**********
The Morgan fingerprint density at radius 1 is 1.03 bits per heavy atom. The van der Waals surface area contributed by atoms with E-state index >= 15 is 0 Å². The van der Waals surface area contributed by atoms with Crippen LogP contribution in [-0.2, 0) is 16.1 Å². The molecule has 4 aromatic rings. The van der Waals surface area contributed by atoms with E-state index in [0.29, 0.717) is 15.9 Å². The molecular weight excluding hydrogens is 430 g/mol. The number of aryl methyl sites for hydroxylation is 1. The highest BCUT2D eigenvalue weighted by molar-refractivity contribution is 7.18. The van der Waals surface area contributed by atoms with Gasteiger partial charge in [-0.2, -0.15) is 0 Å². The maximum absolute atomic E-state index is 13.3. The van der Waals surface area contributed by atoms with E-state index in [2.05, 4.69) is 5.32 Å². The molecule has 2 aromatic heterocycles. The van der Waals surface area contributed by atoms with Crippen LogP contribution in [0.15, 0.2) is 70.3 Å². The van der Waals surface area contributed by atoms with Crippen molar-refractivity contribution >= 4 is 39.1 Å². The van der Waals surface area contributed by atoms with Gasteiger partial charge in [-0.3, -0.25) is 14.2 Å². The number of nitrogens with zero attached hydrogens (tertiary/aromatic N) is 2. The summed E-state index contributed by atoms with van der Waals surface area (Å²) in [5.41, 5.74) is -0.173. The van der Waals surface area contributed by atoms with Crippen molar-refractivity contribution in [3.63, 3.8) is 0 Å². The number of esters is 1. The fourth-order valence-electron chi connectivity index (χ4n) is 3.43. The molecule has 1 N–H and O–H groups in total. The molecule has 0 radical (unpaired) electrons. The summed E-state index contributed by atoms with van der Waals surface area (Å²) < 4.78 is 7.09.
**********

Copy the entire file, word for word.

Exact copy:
The Morgan fingerprint density at radius 1 is 1.03 bits per heavy atom. The van der Waals surface area contributed by atoms with E-state index >= 15 is 0 Å². The van der Waals surface area contributed by atoms with Crippen LogP contribution in [-0.2, 0) is 16.1 Å². The molecule has 4 aromatic rings. The van der Waals surface area contributed by atoms with E-state index in [0.29, 0.717) is 15.9 Å². The molecular weight excluding hydrogens is 430 g/mol. The number of aryl methyl sites for hydroxylation is 1. The highest BCUT2D eigenvalue weighted by molar-refractivity contribution is 7.18. The van der Waals surface area contributed by atoms with Gasteiger partial charge in [-0.2, -0.15) is 0 Å². The maximum absolute atomic E-state index is 13.3. The van der Waals surface area contributed by atoms with E-state index in [2.05, 4.69) is 5.32 Å². The molecule has 2 aromatic heterocycles. The van der Waals surface area contributed by atoms with Crippen LogP contribution in [0.15, 0.2) is 70.3 Å². The van der Waals surface area contributed by atoms with Crippen molar-refractivity contribution >= 4 is 39.1 Å². The van der Waals surface area contributed by atoms with Gasteiger partial charge in [-0.3, -0.25) is 14.2 Å². The number of nitrogens with zero attached hydrogens (tertiary/aromatic N) is 2. The summed E-state index contributed by atoms with van der Waals surface area (Å²) in [5.41, 5.74) is -0.173. The van der Waals surface area contributed by atoms with Crippen molar-refractivity contribution in [3.63, 3.8) is 0 Å². The number of esters is 1. The fourth-order valence-electron chi connectivity index (χ4n) is 3.43. The molecule has 1 N–H and O–H groups in total. The molecule has 0 radical (unpaired) electrons. The summed E-state index contributed by atoms with van der Waals surface area (Å²) < 4.78 is 7.09.